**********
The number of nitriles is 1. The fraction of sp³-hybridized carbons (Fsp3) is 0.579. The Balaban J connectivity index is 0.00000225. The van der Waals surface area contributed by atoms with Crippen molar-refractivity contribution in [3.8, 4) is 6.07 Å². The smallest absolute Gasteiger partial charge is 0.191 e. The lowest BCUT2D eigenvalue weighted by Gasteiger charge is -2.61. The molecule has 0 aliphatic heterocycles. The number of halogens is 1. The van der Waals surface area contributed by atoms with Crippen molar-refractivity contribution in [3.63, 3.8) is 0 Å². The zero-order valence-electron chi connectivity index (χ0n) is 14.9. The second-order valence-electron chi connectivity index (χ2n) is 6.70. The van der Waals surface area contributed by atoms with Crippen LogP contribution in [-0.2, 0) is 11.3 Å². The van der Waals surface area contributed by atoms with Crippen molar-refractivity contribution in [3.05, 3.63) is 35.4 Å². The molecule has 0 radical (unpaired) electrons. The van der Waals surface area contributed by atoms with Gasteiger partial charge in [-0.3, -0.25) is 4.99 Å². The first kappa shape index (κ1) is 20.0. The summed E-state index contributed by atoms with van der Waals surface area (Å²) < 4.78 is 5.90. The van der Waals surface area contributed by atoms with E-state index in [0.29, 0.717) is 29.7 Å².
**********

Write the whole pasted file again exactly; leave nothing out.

The number of nitriles is 1. The fraction of sp³-hybridized carbons (Fsp3) is 0.579. The Balaban J connectivity index is 0.00000225. The van der Waals surface area contributed by atoms with Crippen molar-refractivity contribution in [3.8, 4) is 6.07 Å². The smallest absolute Gasteiger partial charge is 0.191 e. The lowest BCUT2D eigenvalue weighted by Gasteiger charge is -2.61. The molecule has 0 aliphatic heterocycles. The number of halogens is 1. The van der Waals surface area contributed by atoms with Crippen molar-refractivity contribution in [3.63, 3.8) is 0 Å². The zero-order valence-electron chi connectivity index (χ0n) is 14.9. The second-order valence-electron chi connectivity index (χ2n) is 6.70. The van der Waals surface area contributed by atoms with Crippen LogP contribution in [-0.2, 0) is 11.3 Å². The van der Waals surface area contributed by atoms with Crippen molar-refractivity contribution in [3.05, 3.63) is 35.4 Å². The molecule has 0 radical (unpaired) electrons. The van der Waals surface area contributed by atoms with Gasteiger partial charge in [-0.3, -0.25) is 4.99 Å². The first kappa shape index (κ1) is 20.0. The summed E-state index contributed by atoms with van der Waals surface area (Å²) < 4.78 is 5.90. The van der Waals surface area contributed by atoms with E-state index in [0.29, 0.717) is 29.7 Å².